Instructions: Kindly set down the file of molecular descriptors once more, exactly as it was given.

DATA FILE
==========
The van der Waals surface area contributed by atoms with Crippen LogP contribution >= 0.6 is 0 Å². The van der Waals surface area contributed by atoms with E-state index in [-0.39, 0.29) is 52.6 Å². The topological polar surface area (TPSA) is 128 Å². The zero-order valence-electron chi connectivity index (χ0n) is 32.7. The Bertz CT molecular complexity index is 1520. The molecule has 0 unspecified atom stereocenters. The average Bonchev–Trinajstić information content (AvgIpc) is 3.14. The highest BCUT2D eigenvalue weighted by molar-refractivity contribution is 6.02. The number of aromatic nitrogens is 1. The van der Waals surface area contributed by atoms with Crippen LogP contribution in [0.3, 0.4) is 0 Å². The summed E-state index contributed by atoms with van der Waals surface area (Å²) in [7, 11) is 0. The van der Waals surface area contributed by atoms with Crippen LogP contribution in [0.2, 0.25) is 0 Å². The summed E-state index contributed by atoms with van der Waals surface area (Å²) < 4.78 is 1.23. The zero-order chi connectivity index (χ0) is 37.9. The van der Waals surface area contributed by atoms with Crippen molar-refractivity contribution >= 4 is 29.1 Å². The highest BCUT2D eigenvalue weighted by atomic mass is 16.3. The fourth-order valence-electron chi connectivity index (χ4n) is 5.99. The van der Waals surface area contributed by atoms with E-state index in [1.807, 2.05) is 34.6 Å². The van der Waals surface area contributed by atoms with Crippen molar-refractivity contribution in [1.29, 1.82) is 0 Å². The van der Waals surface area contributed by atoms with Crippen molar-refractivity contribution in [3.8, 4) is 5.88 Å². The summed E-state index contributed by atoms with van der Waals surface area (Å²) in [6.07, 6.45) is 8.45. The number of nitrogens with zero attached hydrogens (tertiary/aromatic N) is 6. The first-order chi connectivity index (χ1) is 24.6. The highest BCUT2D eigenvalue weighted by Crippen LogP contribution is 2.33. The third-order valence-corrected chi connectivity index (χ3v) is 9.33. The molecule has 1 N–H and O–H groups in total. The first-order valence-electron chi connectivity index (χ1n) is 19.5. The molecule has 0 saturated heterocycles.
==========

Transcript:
The van der Waals surface area contributed by atoms with Crippen LogP contribution >= 0.6 is 0 Å². The van der Waals surface area contributed by atoms with E-state index in [-0.39, 0.29) is 52.6 Å². The topological polar surface area (TPSA) is 128 Å². The zero-order valence-electron chi connectivity index (χ0n) is 32.7. The Bertz CT molecular complexity index is 1520. The molecule has 0 unspecified atom stereocenters. The average Bonchev–Trinajstić information content (AvgIpc) is 3.14. The highest BCUT2D eigenvalue weighted by molar-refractivity contribution is 6.02. The number of aromatic nitrogens is 1. The van der Waals surface area contributed by atoms with Crippen LogP contribution in [0.3, 0.4) is 0 Å². The summed E-state index contributed by atoms with van der Waals surface area (Å²) in [7, 11) is 0. The van der Waals surface area contributed by atoms with Crippen LogP contribution in [0.2, 0.25) is 0 Å². The summed E-state index contributed by atoms with van der Waals surface area (Å²) < 4.78 is 1.23. The zero-order chi connectivity index (χ0) is 37.9. The van der Waals surface area contributed by atoms with Crippen molar-refractivity contribution >= 4 is 29.1 Å². The highest BCUT2D eigenvalue weighted by atomic mass is 16.3. The fourth-order valence-electron chi connectivity index (χ4n) is 5.99. The van der Waals surface area contributed by atoms with E-state index in [1.807, 2.05) is 34.6 Å². The van der Waals surface area contributed by atoms with Crippen molar-refractivity contribution in [1.29, 1.82) is 0 Å². The van der Waals surface area contributed by atoms with Crippen molar-refractivity contribution in [3.8, 4) is 5.88 Å². The summed E-state index contributed by atoms with van der Waals surface area (Å²) in [6.07, 6.45) is 8.45. The number of nitrogens with zero attached hydrogens (tertiary/aromatic N) is 6. The first-order chi connectivity index (χ1) is 24.6. The highest BCUT2D eigenvalue weighted by Crippen LogP contribution is 2.33. The third-order valence-corrected chi connectivity index (χ3v) is 9.33. The molecule has 1 N–H and O–H groups in total. The first-order valence-electron chi connectivity index (χ1n) is 19.5. The molecule has 0 saturated heterocycles.